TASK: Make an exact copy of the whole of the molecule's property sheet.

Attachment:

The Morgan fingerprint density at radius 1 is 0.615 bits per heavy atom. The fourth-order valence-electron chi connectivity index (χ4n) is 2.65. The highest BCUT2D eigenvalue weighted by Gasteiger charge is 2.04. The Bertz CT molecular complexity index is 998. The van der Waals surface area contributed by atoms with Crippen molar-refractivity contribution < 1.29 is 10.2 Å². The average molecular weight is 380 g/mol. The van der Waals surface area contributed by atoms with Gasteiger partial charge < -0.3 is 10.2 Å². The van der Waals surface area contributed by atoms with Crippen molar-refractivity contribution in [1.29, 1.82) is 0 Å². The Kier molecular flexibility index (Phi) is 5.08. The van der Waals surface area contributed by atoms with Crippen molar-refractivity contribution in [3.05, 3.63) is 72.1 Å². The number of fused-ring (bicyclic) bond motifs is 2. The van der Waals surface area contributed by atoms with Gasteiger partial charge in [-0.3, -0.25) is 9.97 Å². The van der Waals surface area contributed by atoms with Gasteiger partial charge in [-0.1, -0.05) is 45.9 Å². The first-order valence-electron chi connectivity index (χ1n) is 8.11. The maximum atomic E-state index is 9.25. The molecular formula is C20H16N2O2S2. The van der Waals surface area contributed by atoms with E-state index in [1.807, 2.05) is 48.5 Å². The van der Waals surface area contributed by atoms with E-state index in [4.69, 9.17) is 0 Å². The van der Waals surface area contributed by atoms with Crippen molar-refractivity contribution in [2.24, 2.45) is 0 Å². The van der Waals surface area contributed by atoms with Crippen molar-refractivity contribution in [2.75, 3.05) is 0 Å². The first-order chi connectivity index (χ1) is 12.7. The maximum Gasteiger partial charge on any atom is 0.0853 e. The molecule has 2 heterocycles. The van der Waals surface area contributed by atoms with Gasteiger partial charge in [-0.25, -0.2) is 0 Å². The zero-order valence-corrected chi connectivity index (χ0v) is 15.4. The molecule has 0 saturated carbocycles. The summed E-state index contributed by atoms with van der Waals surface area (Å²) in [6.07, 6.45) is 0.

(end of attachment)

The Morgan fingerprint density at radius 1 is 0.615 bits per heavy atom. The fourth-order valence-electron chi connectivity index (χ4n) is 2.65. The highest BCUT2D eigenvalue weighted by Gasteiger charge is 2.04. The Bertz CT molecular complexity index is 998. The van der Waals surface area contributed by atoms with Crippen molar-refractivity contribution < 1.29 is 10.2 Å². The average molecular weight is 380 g/mol. The van der Waals surface area contributed by atoms with Gasteiger partial charge < -0.3 is 10.2 Å². The van der Waals surface area contributed by atoms with Crippen molar-refractivity contribution in [1.29, 1.82) is 0 Å². The Kier molecular flexibility index (Phi) is 5.08. The van der Waals surface area contributed by atoms with Crippen molar-refractivity contribution in [3.05, 3.63) is 72.1 Å². The number of fused-ring (bicyclic) bond motifs is 2. The van der Waals surface area contributed by atoms with Gasteiger partial charge in [-0.3, -0.25) is 9.97 Å². The van der Waals surface area contributed by atoms with Gasteiger partial charge in [-0.1, -0.05) is 45.9 Å². The first-order valence-electron chi connectivity index (χ1n) is 8.11. The maximum atomic E-state index is 9.25. The molecular formula is C20H16N2O2S2. The van der Waals surface area contributed by atoms with E-state index in [1.807, 2.05) is 48.5 Å². The van der Waals surface area contributed by atoms with E-state index in [4.69, 9.17) is 0 Å². The van der Waals surface area contributed by atoms with Crippen molar-refractivity contribution in [2.24, 2.45) is 0 Å². The van der Waals surface area contributed by atoms with Crippen molar-refractivity contribution in [2.75, 3.05) is 0 Å². The first-order chi connectivity index (χ1) is 12.7. The maximum Gasteiger partial charge on any atom is 0.0853 e. The molecule has 2 heterocycles. The van der Waals surface area contributed by atoms with Gasteiger partial charge in [-0.25, -0.2) is 0 Å². The zero-order valence-corrected chi connectivity index (χ0v) is 15.4. The molecule has 0 saturated carbocycles. The summed E-state index contributed by atoms with van der Waals surface area (Å²) in [6.07, 6.45) is 0.